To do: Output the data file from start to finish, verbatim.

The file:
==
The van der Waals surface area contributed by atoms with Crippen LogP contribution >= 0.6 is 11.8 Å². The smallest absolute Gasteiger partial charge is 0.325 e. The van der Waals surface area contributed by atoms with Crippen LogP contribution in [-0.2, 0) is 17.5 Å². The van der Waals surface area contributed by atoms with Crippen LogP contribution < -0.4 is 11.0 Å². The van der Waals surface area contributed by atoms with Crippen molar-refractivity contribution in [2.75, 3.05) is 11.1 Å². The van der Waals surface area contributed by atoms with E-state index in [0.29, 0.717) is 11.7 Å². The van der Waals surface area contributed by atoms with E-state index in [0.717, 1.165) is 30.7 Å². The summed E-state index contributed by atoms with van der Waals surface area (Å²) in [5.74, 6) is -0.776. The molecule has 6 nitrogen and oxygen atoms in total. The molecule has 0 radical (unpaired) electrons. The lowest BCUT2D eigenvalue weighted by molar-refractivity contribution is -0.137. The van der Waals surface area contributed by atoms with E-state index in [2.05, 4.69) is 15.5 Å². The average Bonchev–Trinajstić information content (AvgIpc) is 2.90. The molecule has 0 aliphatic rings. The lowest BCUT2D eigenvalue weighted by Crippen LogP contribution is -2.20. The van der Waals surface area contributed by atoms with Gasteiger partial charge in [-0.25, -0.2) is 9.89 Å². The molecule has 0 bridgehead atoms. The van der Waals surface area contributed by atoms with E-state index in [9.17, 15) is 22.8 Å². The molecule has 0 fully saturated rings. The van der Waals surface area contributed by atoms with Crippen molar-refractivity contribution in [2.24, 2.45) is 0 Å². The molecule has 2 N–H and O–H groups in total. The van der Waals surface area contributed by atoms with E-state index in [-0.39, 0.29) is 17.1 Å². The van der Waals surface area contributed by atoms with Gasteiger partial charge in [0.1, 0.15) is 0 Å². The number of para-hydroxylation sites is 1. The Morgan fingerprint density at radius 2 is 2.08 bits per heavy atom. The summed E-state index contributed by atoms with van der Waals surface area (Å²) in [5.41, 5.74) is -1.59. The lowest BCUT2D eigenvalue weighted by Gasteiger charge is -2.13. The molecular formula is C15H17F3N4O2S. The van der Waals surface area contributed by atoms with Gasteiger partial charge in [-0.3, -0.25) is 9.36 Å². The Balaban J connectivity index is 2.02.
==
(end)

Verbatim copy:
The van der Waals surface area contributed by atoms with Crippen LogP contribution >= 0.6 is 11.8 Å². The smallest absolute Gasteiger partial charge is 0.325 e. The van der Waals surface area contributed by atoms with Crippen LogP contribution in [-0.2, 0) is 17.5 Å². The van der Waals surface area contributed by atoms with Crippen LogP contribution < -0.4 is 11.0 Å². The van der Waals surface area contributed by atoms with Crippen molar-refractivity contribution in [2.75, 3.05) is 11.1 Å². The van der Waals surface area contributed by atoms with E-state index in [0.29, 0.717) is 11.7 Å². The van der Waals surface area contributed by atoms with E-state index in [0.717, 1.165) is 30.7 Å². The summed E-state index contributed by atoms with van der Waals surface area (Å²) in [5.74, 6) is -0.776. The molecule has 6 nitrogen and oxygen atoms in total. The molecule has 0 radical (unpaired) electrons. The lowest BCUT2D eigenvalue weighted by molar-refractivity contribution is -0.137. The van der Waals surface area contributed by atoms with E-state index in [2.05, 4.69) is 15.5 Å². The average Bonchev–Trinajstić information content (AvgIpc) is 2.90. The molecule has 0 aliphatic rings. The lowest BCUT2D eigenvalue weighted by Crippen LogP contribution is -2.20. The van der Waals surface area contributed by atoms with Gasteiger partial charge in [-0.25, -0.2) is 9.89 Å². The molecule has 0 bridgehead atoms. The van der Waals surface area contributed by atoms with E-state index in [9.17, 15) is 22.8 Å². The molecule has 0 fully saturated rings. The van der Waals surface area contributed by atoms with Crippen molar-refractivity contribution in [2.24, 2.45) is 0 Å². The molecule has 2 N–H and O–H groups in total. The van der Waals surface area contributed by atoms with E-state index in [-0.39, 0.29) is 17.1 Å². The van der Waals surface area contributed by atoms with Gasteiger partial charge in [0.1, 0.15) is 0 Å². The number of para-hydroxylation sites is 1. The Morgan fingerprint density at radius 2 is 2.08 bits per heavy atom. The summed E-state index contributed by atoms with van der Waals surface area (Å²) in [5.41, 5.74) is -1.59. The lowest BCUT2D eigenvalue weighted by Gasteiger charge is -2.13. The molecular formula is C15H17F3N4O2S. The van der Waals surface area contributed by atoms with Gasteiger partial charge in [-0.3, -0.25) is 9.36 Å². The Balaban J connectivity index is 2.02.